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The First Episode of ‘Sweetbitter’ Is Actually... Good?

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The Starz adaptation of the bestselling novel is better than you’d think

Simone (Caitlin FitzGerald) and Tess (Ella Purnell) stare at each other in the first episode of Sweetbitter

The first episode of Sweetbitter, a new half-hour Starz drama based on Stephanie Danler’s best-selling novel of the same name, shows a rudderless young woman getting sucked into the high-stakes world of New York City restaurants.

The year is 2006, and smartphones haven’t been invented yet. Tess, played by Ella Purnell, leaves her anonymous small town for the big city, where everything is instantly more expensive and no one is particularly helpful. After selling her car for way less than she’d hoped for, Tess starts dropping off resumes all around the city, MapQuest print-out in hand. She stumbles her way through an interview at an esteemed restaurant where the manager, Howard (Paul Sparks), calls Tess’s bluff but still gives her a test run as a backwaiter.

During her first night on the job, Tess meets a forthright young waiter named Will (Evan Jonigkeit), a cryptic older server by the name of Simone (Caitlin FitzGerald), and a helpful rule-breaker who goes by Jake (Tom Sturridge). Although the episode ends before Tess can make any huge mistakes on the job, it’s clear that her lack of experience will get the better of her before too long.

Since Sweetbitter is based on a popular (but divisive) novel, Team Eater thought it might make sense for an editor who had read the book to discuss the show with someone who had not, just to cover both approaches to the series. Without any further ado, here is an unedited Slack conversation between Eater director of editorial strategy Sonia Chopra (she’s read the book) and pop culture editor Greg Morabito (he hasn’t):

Sweetbitter Episode 1, “Salt”: The Eater Slack Convo

Greg Morabito Sonia, In a general sense, what did you think about the premiere episode of Sweetbitter?
Sonia Chopra: So happy to be here with my infinite wisdom about this book which I have read no fewer than three times.
GM: Three times??? Wow.
SC: Not to give anything away, but generally when I have a, um, strong opinion about a book, I like to make sure I still feel that way after a few reads. So I have to say I was NOT expecting to like the first episode — “Salt” — but I got really into it.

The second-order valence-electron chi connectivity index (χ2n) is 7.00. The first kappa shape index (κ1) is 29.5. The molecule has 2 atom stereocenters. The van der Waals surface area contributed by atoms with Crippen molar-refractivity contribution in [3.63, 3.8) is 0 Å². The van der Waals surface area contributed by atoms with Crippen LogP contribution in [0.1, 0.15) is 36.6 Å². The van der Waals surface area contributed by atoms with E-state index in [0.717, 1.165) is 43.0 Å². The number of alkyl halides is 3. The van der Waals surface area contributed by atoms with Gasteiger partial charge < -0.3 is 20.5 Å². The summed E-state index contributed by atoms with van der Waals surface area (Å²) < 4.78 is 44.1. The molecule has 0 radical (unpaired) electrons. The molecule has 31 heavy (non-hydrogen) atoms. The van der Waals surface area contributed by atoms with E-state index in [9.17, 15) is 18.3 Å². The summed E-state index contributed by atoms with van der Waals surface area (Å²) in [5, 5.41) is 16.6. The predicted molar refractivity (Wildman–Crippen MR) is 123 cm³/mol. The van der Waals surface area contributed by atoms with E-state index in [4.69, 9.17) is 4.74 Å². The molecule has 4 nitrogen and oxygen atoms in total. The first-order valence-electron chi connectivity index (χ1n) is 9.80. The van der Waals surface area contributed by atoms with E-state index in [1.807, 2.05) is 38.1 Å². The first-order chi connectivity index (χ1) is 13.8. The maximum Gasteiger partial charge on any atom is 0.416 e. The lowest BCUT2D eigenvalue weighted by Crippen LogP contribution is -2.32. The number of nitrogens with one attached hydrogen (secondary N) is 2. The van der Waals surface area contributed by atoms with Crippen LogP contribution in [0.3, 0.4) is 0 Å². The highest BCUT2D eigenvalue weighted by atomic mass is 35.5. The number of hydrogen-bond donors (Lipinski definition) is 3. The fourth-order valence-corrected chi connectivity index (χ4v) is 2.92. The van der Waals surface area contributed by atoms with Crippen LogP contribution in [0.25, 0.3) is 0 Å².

GM: Oh wow.
SC: It was fun and easy to follow and it seems like this story lent itself much better to the TV format than the novel. I’m very curious what you, as someone who hasn’t read the book, thinks.
GH: Well, let me say that based on some prior conversations that I’ve had with you and other members of Team Eater, I was not expecting to like the show. Also, most shows/movies about restaurants are pretty bad. But I really enjoyed the first episode of Sweetbitter both as entertainment and as something that “brings the restaurant to the screen,” so to speak.
GM: So, already, it’s over-delivering. So, Tess, the main character, she comes from some boring place to New York.
SC: Okay, can I just say that I cannot keep Tess’s name in my mind.
GM: Haha, same. I keep thinking “Tessa” for some reason. What do you think about the casting?
SC: I hope the show really develops her into a person who we are rooting for, because as a person with a weird name, I hate when people forget names and hers just keeps disappearing from my brain.
GM: Haha, I like this character and the actress, Ella Purnell, who plays her, because she’s not like a Mary Tyler Moore or someone who just wants to, like, go for the gold and “We’re going to make it after all” or whatever. She’s sort of... unclear about what she’s doing in NYC, but knows she wants to be there, which I think is relatable for a lot of young people who wind up in big cities.
SC: Yeah, she seems to really fit the character well. I’m very curious what you think about Simone and the biker-jacket guy, Jake, that she seems to have a “connection” with. And Howard, too.
GM: Oh the biker jacket guy, was he also the oyster guy?
SC: He sure was.
GM: The Chuck Bass of the show, I surmised.
SC: I literally just laughed out loud, that’s so true.
GM: I like that all the possible love interests in the show, men and women, all seem like they’re both virtuous and flawed people, and you have no idea where it’s going to end up. I love the manager. I also love the weird-but-potentially-evil server lady who can remember when it rained in Bordeaux seven years ago. Anyway, Jake is my pick for who Tess should befriend.
SC: YEAH, he comes off as a jerk when he walks in, but then he’s all cozy with Simone (the weird-but-potentially-evil server lady, as you called her) and kinda sultry to Tess in the cooler with the oysters. (By the way, can’t wait to come back to that oyster scene.) But yes — it was so fascinating to see how these characters came to life because I had VERY strong ideas of who they were/what they looked like in my mind, and they were not anything like what came.
GM: Who did not match up?
SC: I’m thinking of Simone, in particular, who comes across as much nicer to me in the show — even though you just called her potentially evil, so maybe that’s a misread on my end — than she does in the book, where she’s this like hyyyper intimidating Cool Girl who knows everything and gets what she wants and is basically untouchable. I guess that does come through in the show, too, but she has these moments of softness as well, like with the salt shakers and re-doing Tess’s hair.

Tess (Ella Purnell) with her MapQuest directions.

GM: Yes... she comes across as very powerful, I think.
SC: In my mind, as the complete antithesis of a cool girl, I had her built up to be a monster, which isn’t fair (sorry Tess).